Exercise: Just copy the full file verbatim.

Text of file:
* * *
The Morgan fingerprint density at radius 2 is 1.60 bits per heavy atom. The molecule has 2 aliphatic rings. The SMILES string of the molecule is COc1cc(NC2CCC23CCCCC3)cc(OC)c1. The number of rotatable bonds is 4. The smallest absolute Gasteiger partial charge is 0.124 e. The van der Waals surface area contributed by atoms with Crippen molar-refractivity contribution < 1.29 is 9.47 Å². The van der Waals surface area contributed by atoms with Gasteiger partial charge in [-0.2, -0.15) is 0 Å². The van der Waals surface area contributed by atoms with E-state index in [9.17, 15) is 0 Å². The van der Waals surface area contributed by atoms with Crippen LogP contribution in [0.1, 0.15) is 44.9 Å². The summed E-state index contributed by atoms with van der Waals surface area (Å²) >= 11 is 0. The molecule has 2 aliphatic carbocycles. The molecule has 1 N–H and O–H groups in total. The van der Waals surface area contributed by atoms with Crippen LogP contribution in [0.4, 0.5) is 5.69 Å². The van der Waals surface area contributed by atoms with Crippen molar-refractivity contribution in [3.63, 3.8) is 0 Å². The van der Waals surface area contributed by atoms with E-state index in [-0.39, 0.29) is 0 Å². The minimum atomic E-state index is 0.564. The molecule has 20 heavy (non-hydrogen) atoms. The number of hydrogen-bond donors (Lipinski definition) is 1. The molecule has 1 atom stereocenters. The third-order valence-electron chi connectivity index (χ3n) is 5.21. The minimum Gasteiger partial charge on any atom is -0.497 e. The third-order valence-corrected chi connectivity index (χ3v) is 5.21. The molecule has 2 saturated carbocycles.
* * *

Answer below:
The Morgan fingerprint density at radius 2 is 1.60 bits per heavy atom. The molecule has 2 aliphatic rings. The SMILES string of the molecule is COc1cc(NC2CCC23CCCCC3)cc(OC)c1. The number of rotatable bonds is 4. The smallest absolute Gasteiger partial charge is 0.124 e. The van der Waals surface area contributed by atoms with Crippen molar-refractivity contribution < 1.29 is 9.47 Å². The van der Waals surface area contributed by atoms with Gasteiger partial charge in [-0.2, -0.15) is 0 Å². The van der Waals surface area contributed by atoms with E-state index in [9.17, 15) is 0 Å². The van der Waals surface area contributed by atoms with Crippen LogP contribution in [0.1, 0.15) is 44.9 Å². The summed E-state index contributed by atoms with van der Waals surface area (Å²) >= 11 is 0. The molecule has 2 aliphatic carbocycles. The molecule has 1 N–H and O–H groups in total. The van der Waals surface area contributed by atoms with Crippen LogP contribution in [0.4, 0.5) is 5.69 Å². The van der Waals surface area contributed by atoms with Crippen molar-refractivity contribution in [3.63, 3.8) is 0 Å². The van der Waals surface area contributed by atoms with E-state index in [-0.39, 0.29) is 0 Å². The minimum atomic E-state index is 0.564. The molecule has 20 heavy (non-hydrogen) atoms. The number of hydrogen-bond donors (Lipinski definition) is 1. The molecule has 1 atom stereocenters. The third-order valence-electron chi connectivity index (χ3n) is 5.21. The minimum Gasteiger partial charge on any atom is -0.497 e. The third-order valence-corrected chi connectivity index (χ3v) is 5.21. The molecule has 2 saturated carbocycles.